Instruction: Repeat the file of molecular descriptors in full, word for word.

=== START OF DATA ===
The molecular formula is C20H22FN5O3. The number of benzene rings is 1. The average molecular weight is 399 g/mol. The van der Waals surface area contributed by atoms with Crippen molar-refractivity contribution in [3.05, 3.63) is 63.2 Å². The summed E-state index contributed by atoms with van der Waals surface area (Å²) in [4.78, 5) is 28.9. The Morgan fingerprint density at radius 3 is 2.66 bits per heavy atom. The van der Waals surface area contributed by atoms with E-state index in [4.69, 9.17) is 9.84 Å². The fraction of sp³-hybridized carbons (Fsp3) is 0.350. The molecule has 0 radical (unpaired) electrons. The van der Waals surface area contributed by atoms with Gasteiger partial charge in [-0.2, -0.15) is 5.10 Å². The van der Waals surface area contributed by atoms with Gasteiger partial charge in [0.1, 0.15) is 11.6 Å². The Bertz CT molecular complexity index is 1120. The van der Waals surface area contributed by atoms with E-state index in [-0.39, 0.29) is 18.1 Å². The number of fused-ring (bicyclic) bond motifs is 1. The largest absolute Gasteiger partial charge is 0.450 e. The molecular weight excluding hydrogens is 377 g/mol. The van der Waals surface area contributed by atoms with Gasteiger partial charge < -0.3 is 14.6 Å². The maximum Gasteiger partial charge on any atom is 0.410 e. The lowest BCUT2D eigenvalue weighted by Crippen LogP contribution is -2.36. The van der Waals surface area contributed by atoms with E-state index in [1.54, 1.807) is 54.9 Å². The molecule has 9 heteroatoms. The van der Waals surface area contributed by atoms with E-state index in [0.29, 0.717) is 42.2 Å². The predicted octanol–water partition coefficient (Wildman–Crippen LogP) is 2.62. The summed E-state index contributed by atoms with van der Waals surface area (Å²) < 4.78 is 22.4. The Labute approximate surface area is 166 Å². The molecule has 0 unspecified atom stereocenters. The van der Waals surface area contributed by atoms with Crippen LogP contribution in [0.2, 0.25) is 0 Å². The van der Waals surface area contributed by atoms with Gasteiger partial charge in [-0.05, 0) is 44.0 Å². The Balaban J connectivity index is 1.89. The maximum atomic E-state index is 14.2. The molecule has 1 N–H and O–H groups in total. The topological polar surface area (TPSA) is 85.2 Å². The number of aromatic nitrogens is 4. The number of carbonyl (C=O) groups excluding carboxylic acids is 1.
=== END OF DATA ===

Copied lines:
The molecular formula is C20H22FN5O3. The number of benzene rings is 1. The average molecular weight is 399 g/mol. The van der Waals surface area contributed by atoms with Crippen molar-refractivity contribution in [3.05, 3.63) is 63.2 Å². The summed E-state index contributed by atoms with van der Waals surface area (Å²) in [4.78, 5) is 28.9. The Morgan fingerprint density at radius 3 is 2.66 bits per heavy atom. The van der Waals surface area contributed by atoms with E-state index in [4.69, 9.17) is 9.84 Å². The fraction of sp³-hybridized carbons (Fsp3) is 0.350. The molecule has 0 radical (unpaired) electrons. The van der Waals surface area contributed by atoms with Gasteiger partial charge in [-0.2, -0.15) is 5.10 Å². The van der Waals surface area contributed by atoms with Gasteiger partial charge in [0.1, 0.15) is 11.6 Å². The Bertz CT molecular complexity index is 1120. The van der Waals surface area contributed by atoms with E-state index in [-0.39, 0.29) is 18.1 Å². The number of fused-ring (bicyclic) bond motifs is 1. The largest absolute Gasteiger partial charge is 0.450 e. The molecular weight excluding hydrogens is 377 g/mol. The van der Waals surface area contributed by atoms with Gasteiger partial charge < -0.3 is 14.6 Å². The maximum Gasteiger partial charge on any atom is 0.410 e. The lowest BCUT2D eigenvalue weighted by Crippen LogP contribution is -2.36. The van der Waals surface area contributed by atoms with E-state index in [1.54, 1.807) is 54.9 Å². The molecule has 9 heteroatoms. The van der Waals surface area contributed by atoms with E-state index in [0.29, 0.717) is 42.2 Å². The predicted octanol–water partition coefficient (Wildman–Crippen LogP) is 2.62. The summed E-state index contributed by atoms with van der Waals surface area (Å²) < 4.78 is 22.4. The Labute approximate surface area is 166 Å². The molecule has 0 unspecified atom stereocenters. The van der Waals surface area contributed by atoms with Crippen LogP contribution in [0.2, 0.25) is 0 Å². The van der Waals surface area contributed by atoms with Gasteiger partial charge in [-0.05, 0) is 44.0 Å². The Balaban J connectivity index is 1.89. The maximum atomic E-state index is 14.2. The molecule has 1 N–H and O–H groups in total. The topological polar surface area (TPSA) is 85.2 Å². The number of aromatic nitrogens is 4. The number of carbonyl (C=O) groups excluding carboxylic acids is 1.